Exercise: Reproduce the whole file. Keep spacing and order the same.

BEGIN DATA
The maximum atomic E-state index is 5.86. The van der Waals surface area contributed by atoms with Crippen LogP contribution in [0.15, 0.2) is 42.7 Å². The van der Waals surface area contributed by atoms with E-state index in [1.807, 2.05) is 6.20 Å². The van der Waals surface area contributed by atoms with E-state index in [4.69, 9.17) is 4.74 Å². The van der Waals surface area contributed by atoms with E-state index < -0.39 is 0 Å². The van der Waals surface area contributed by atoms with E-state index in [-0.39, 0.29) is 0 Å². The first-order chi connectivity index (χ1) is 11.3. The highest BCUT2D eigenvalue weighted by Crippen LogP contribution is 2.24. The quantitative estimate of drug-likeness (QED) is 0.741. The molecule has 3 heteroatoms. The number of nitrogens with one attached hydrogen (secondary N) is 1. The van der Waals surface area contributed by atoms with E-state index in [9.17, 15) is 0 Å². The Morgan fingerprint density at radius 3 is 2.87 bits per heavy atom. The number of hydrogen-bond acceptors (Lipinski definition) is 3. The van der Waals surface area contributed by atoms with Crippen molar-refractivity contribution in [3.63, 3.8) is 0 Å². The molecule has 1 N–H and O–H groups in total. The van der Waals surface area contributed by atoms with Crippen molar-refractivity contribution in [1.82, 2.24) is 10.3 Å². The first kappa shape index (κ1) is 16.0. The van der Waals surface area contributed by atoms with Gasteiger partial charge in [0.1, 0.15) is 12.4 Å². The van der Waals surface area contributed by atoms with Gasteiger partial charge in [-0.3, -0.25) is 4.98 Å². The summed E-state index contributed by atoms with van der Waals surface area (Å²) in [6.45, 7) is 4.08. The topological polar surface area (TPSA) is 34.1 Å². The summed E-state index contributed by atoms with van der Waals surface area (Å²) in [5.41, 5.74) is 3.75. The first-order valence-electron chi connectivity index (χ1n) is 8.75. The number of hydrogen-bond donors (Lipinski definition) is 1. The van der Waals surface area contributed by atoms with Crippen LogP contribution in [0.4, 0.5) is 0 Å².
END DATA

The maximum atomic E-state index is 5.86. The van der Waals surface area contributed by atoms with Crippen LogP contribution in [0.15, 0.2) is 42.7 Å². The van der Waals surface area contributed by atoms with E-state index in [1.807, 2.05) is 6.20 Å². The van der Waals surface area contributed by atoms with E-state index in [4.69, 9.17) is 4.74 Å². The van der Waals surface area contributed by atoms with E-state index < -0.39 is 0 Å². The van der Waals surface area contributed by atoms with E-state index in [-0.39, 0.29) is 0 Å². The first-order chi connectivity index (χ1) is 11.3. The highest BCUT2D eigenvalue weighted by Crippen LogP contribution is 2.24. The quantitative estimate of drug-likeness (QED) is 0.741. The molecule has 3 heteroatoms. The number of nitrogens with one attached hydrogen (secondary N) is 1. The van der Waals surface area contributed by atoms with E-state index in [9.17, 15) is 0 Å². The Morgan fingerprint density at radius 3 is 2.87 bits per heavy atom. The number of hydrogen-bond acceptors (Lipinski definition) is 3. The van der Waals surface area contributed by atoms with Crippen molar-refractivity contribution in [3.63, 3.8) is 0 Å². The molecule has 1 N–H and O–H groups in total. The van der Waals surface area contributed by atoms with Crippen molar-refractivity contribution in [1.82, 2.24) is 10.3 Å². The first kappa shape index (κ1) is 16.0. The van der Waals surface area contributed by atoms with Gasteiger partial charge in [0.1, 0.15) is 12.4 Å². The van der Waals surface area contributed by atoms with Gasteiger partial charge in [-0.3, -0.25) is 4.98 Å². The summed E-state index contributed by atoms with van der Waals surface area (Å²) in [6.45, 7) is 4.08. The topological polar surface area (TPSA) is 34.1 Å². The summed E-state index contributed by atoms with van der Waals surface area (Å²) in [5.41, 5.74) is 3.75. The first-order valence-electron chi connectivity index (χ1n) is 8.75. The number of hydrogen-bond donors (Lipinski definition) is 1. The van der Waals surface area contributed by atoms with Crippen LogP contribution in [0.4, 0.5) is 0 Å².